Kansas CHWs

In Kansas and throughout the country, community health workers (CHWs) are also known by names including health navigator, promotor(a), advocate, and educator. CHWs serve as a bridge between community members and the medical and social services they need, but their role and importance has been less well known than that of other frontline health workers.

The Kansas Community Health Worker Coalition defines a community health worker as a frontline public health worker who is a trusted member of and/or has an unusually close understanding of the community served. This trusting relationship enables the worker to serve as a liaison/link/intermediary between health/social services and the community to facilitate access to services and improve the quality and cultural competence of service delivery (definition adapted from the American Public Health Association, 2016).

The Health Fund supports CHW initiatives because we see value in the training and deployment of culturally-competent community health workers. Our prior investments have helped define the community health worker field and build capacity of the CHW effort in Kansas. Currently, we are funding a pilot program that supports five CHW positions across Kansas. As part of this project, Health Fund staff have established a learning community to support CHWs and their team as they participate in the program. The learning community serves as a platform to share lessons learned across sites and utilize outside experts. 

BACKGROUND


SUCCESS STORIES


Young Mother

One of my first referrals was a 23-year-old, obstetric patient, mother of two. The client had no insurance and was considering cancelling her ultrasound appointment as she didn’t have the money to pay for it. During the enrollment process, I found she had numerous goals we could work on together. Many goals were met: applying for Medicaid, SNAP, WIC, moving from an unsafe apartment to subsidized housing, obtaining a library card for internet access, enrolling in the adult learning center to work on her diploma, and establishing care with a dentist. This young lady has endured trauma in her life and been diagnosed with mental illness. It’s so rewarding to see how well this client is doing since her discharge. She is happier, healthier and has become very self-sufficient.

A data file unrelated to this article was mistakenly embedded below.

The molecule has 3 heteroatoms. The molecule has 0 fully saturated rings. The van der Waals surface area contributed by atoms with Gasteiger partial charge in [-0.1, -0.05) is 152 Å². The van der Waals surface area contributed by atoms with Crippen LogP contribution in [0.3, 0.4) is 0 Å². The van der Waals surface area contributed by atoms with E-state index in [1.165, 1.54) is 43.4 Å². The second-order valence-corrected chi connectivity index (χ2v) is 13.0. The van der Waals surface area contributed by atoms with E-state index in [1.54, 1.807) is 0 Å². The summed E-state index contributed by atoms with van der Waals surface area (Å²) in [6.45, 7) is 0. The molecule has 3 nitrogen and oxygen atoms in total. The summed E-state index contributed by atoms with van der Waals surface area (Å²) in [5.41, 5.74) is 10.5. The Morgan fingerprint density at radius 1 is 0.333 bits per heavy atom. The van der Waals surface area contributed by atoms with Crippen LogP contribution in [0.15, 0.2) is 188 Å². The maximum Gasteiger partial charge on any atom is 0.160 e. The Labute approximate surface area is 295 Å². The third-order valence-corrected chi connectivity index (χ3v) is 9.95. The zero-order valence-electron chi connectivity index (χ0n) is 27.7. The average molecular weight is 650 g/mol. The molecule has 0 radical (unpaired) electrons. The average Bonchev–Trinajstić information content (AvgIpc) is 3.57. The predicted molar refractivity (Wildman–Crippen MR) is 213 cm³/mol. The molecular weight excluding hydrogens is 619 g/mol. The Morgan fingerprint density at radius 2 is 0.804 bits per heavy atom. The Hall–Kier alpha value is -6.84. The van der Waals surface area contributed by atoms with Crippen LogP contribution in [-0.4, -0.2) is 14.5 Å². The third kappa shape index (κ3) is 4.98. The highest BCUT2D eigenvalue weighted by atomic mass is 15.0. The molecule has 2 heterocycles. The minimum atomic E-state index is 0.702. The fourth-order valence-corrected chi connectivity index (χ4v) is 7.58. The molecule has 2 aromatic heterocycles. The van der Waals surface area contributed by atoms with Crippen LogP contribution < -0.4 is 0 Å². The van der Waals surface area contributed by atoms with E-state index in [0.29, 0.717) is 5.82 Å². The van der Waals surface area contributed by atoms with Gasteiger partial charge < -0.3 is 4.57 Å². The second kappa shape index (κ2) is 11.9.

Lucy Watie, CHW
Bob Wilson Hospital, Ulysses

Eviction Notice

We had a patient referred to the clinic who had an eviction notice. She was ill and unable to work, which led to financial hardship. We were able to assist the patient with a KERA application, money for medications through Catholic charities, groceries through our clinic funding, and other resources in the community. Eventually we were able to assist the patient with CPR recertification so she could return to working as a certified nursing assistant (CNA). The patient has been successful with paying bills, staying healthy and being able to care for her children.

Stephanie Goetz, Care Coordinator
Salina Family Healthcare Center

MEDIA


Introduction to CHWs
Chronic conditions playlist
Health outcomes playlist
2022 Webinar: Community Health Workers – Strengths, Challenges, Opportunities
Reimbursement of services playlist
Health accessibility playlist
Return on investment playlist

© United Methodist Health Ministry Fund